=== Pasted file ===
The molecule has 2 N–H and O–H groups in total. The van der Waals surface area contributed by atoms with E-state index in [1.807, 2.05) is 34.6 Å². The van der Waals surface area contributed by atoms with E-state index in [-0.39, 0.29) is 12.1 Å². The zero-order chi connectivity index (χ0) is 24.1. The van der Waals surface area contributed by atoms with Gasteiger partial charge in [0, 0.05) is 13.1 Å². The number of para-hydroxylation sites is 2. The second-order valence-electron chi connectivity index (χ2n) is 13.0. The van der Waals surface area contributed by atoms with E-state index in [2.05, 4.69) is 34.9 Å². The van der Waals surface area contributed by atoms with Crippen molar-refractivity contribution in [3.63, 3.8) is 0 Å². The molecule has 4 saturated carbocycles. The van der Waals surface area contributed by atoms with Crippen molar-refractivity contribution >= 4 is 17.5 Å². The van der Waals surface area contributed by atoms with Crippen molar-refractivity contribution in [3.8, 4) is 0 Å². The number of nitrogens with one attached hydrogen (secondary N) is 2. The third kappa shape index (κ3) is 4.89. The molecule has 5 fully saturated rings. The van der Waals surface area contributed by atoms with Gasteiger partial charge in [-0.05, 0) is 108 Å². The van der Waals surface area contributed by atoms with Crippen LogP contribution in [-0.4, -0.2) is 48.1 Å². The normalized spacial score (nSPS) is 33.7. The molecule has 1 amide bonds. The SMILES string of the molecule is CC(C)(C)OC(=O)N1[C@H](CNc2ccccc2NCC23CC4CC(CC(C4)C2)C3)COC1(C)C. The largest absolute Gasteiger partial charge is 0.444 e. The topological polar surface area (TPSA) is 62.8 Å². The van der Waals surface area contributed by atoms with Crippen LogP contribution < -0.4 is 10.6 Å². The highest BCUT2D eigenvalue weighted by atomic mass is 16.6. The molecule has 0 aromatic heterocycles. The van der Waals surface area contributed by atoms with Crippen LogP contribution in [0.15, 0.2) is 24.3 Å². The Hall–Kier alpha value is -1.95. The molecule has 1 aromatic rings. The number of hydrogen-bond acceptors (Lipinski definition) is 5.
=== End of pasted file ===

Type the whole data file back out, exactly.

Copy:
The molecule has 2 N–H and O–H groups in total. The van der Waals surface area contributed by atoms with E-state index in [1.807, 2.05) is 34.6 Å². The van der Waals surface area contributed by atoms with E-state index in [-0.39, 0.29) is 12.1 Å². The zero-order chi connectivity index (χ0) is 24.1. The van der Waals surface area contributed by atoms with Gasteiger partial charge in [0, 0.05) is 13.1 Å². The number of para-hydroxylation sites is 2. The second-order valence-electron chi connectivity index (χ2n) is 13.0. The van der Waals surface area contributed by atoms with E-state index in [2.05, 4.69) is 34.9 Å². The van der Waals surface area contributed by atoms with Crippen molar-refractivity contribution in [3.63, 3.8) is 0 Å². The molecule has 4 saturated carbocycles. The van der Waals surface area contributed by atoms with Crippen molar-refractivity contribution >= 4 is 17.5 Å². The van der Waals surface area contributed by atoms with Crippen molar-refractivity contribution in [3.8, 4) is 0 Å². The number of nitrogens with one attached hydrogen (secondary N) is 2. The third kappa shape index (κ3) is 4.89. The molecule has 5 fully saturated rings. The van der Waals surface area contributed by atoms with Gasteiger partial charge in [-0.05, 0) is 108 Å². The van der Waals surface area contributed by atoms with Crippen LogP contribution in [-0.4, -0.2) is 48.1 Å². The normalized spacial score (nSPS) is 33.7. The molecule has 1 amide bonds. The SMILES string of the molecule is CC(C)(C)OC(=O)N1[C@H](CNc2ccccc2NCC23CC4CC(CC(C4)C2)C3)COC1(C)C. The largest absolute Gasteiger partial charge is 0.444 e. The topological polar surface area (TPSA) is 62.8 Å². The van der Waals surface area contributed by atoms with Crippen LogP contribution < -0.4 is 10.6 Å². The highest BCUT2D eigenvalue weighted by atomic mass is 16.6. The molecule has 0 aromatic heterocycles. The van der Waals surface area contributed by atoms with Crippen LogP contribution in [0.15, 0.2) is 24.3 Å². The Hall–Kier alpha value is -1.95. The molecule has 1 aromatic rings. The number of hydrogen-bond acceptors (Lipinski definition) is 5.